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Supplements & Natural Herbs for High Blood Pressure

While there are a variety drugs available to lower your blood pressure, mild cases of hypertension (stage 1 hypertension – 140 to 159 systolic, or 90 to 99 diastolic) and prehypertension may benefit from a combination of lifestyle modifications and supplements.

While the efficacy of the following supplements have been supported by the results of some placebo-controlled studies, as always, it is imperative that you consult with your doctor before starting to take these supplements. This is more so the case if you are already on medication for high blood pressure. Some supplements such as glucosamine sulfate (usually taken for joint health) can worsen your hypertension.

  • Calcium & magnesium – For some people, supplementation with calcium and magnesium has shown modest improvements in blood pressure. Class of people who may benefit include: those who are salt sensitive, pregnant women, and those of African decent. Magnesium deficiency is thought to raise blood pressure.
  • Potassium - Potassium is an electrolyte (a substance that maintains your body's fluid levels), this mineral helps regulate blood pressure and heart function. Research shows that increasing your potassium intake can lower your blood pressure. Those individuals with existing hypertension, as well as those just looking to keep their blood pressure in check, can benefit from potassium.
  • Psyllium Seed Husk Extract - Soluble fiber from foods such as psyllium seed husk extract, as part of a diet low in saturated fat and cholesterol, may reduce the risk of heart disease.
Other Effective Supplements
  • Omega-3 Fatty Acids (fish oils and flaxseed) – In addition to the overall health benefits of omega-2 fatty acids, current evidence also suggests that modest reductions in high blood pressure may occur with high doses of omega-3 fatty acids (particularly EPA and DHA).
  • CoQ10 (CoEnzyme Q10) – CoQ10 is a natural substance produced by your body that helps speed up vital metabolic process. It is thought that up to a third of patients with hypertension have a deficiency in this substance. Several studies have shown that patients supplementing with CoQ10 were able to discontinue 1 to 3 of their hypertension medications. CoQ10 appears to reduce high blood pressure via a mechanism that is different than major antihypertensive drugs.
  • Certain amino acids (L-arginine, L-taurine) – Several small studies have shown that these two amino acids may lower blood pressure for a short period of time. L-arginine is a precursor to nitric oxide, a gas that relaxes blood vessels and lower blood pressure. L-taurine is thought to lower blood pressure by controlling the ratio of sodium to potassium in your bloodstream. It may also help regulate the autonomous nervous system activity that can controls your blood pressure.
  • Garlic – there have been a few studies that suggest garlic supplementation may lower blood pressure anywhere from 5-10%. Garlic can thin the blood (as does vitamin E and ginko).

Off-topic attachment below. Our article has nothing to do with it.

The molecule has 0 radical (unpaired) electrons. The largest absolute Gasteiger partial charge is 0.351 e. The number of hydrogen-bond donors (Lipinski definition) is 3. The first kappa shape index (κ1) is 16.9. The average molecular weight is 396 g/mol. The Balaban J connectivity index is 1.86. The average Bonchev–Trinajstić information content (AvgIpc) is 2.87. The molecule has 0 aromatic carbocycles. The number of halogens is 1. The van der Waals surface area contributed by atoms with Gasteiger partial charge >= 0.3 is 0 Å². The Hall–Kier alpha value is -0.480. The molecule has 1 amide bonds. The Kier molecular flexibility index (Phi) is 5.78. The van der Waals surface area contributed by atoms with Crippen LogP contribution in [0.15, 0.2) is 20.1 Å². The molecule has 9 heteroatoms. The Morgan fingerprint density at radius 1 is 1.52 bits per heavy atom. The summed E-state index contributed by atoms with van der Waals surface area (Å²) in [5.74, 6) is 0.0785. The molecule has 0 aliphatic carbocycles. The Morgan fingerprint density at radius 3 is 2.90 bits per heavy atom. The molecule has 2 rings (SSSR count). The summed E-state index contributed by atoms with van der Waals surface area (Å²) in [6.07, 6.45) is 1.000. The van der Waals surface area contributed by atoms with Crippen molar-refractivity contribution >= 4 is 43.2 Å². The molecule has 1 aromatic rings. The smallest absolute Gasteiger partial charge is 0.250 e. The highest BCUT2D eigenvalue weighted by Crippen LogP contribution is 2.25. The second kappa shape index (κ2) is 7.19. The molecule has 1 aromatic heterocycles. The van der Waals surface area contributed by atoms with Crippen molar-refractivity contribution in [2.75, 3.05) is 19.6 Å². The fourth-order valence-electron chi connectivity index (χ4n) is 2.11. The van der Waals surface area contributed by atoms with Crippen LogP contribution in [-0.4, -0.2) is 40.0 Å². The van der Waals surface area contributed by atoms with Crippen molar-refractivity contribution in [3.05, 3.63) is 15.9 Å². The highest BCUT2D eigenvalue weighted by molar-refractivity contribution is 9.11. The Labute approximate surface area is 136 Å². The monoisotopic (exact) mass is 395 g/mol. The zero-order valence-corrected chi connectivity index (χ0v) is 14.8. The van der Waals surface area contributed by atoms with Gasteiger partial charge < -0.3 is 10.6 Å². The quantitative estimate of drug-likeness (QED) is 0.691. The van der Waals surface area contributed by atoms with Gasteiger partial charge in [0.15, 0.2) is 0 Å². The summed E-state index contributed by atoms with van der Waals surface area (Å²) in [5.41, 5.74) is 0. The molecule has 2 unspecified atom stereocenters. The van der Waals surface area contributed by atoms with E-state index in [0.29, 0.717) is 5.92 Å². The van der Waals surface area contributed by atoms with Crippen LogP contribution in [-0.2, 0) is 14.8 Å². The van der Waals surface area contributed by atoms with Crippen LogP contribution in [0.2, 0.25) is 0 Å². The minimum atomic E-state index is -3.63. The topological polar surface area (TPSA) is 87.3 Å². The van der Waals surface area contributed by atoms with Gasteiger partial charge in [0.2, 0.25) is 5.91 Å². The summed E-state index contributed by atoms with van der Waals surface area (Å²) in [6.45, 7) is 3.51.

• Vitamin C – It is thought that this antioxidant lower high blood pressure by enlarging blood vessels. One theory is that free radical damage impairs the dilation ability of blood vessels. Vitamin C helps correct this damage.
  • Hawthron (Crataegus species) – Hawthorn may widen arteries by interfering with the action of angiotensin converting enzymes (ACE) in a similar fashion to ACE inhibitor drugs. Hawthorn may also interfere with enzymes that weaken the heart and thus help strengthen the heart’s pumping action.
  • Snakeroot ( Rauwolfia serpentine)
  • Tetrandrine (Stephania tetrandra)
  • Ginseng (Panax notoginseng)

What is complementary and alternative medicine?

Some people use complementary and alternative medicine ( CAM) to treat their high blood pressure. Complementary and alternative medicine ( CAM) is a group of diverse medical and health care systems, practices, and products that are not presently considered to be part of conventional medicine.

Complementary medicine is used together with conventional medicine. Alternative medicine is used in place of conventional medicine. Conventional medicine is medicine as practiced by holders of M.D. (medical doctor) or D.O. (doctor of osteopathy) degrees and by their allied health professionals, such as physical therapists, psychologists, and registered nurses. Other terms for conventional medicine include allopathy; Western, mainstream, orthodox, and regular medicine; and biomedicine. Some conventional medical practitioners are also practitioners of CAM.

There are a variety of complementary and alternative medicine approaches that are believed to be effective in lowering blood pressure. In addition to lifestyle modification changes, it is believed that regular practice of relaxation techniques such as yoga, Tai Chi, or Qigong should become integral components of a healthy lifestyle aimed at treating hypertension.

Relaxation Techniques

Studies suggest that ancient relaxation techniques such as Qigong, yoga, Tai Chi, and meditation can help people with mild hypertension lower their blood pressure. Patients practicing these arts daily for 2-3 months experienced significant decreases in blood pressure and stress hormones, and were generally less anxious.

Recent studies also suggest that simple deep breathing exercises (daily 15 minutes sessions) brought about a substantial reduction in blood pressure. While these findings need to be validated with a larger study, the lower risks coupled with the anecdotal evidence suggest that this and other relaxation techniques are an ideal first step in managing your hypertension. As always, consult with your doctor first before you embark on any physical activity programs.

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This information is not a substitute for your doctor's medical advice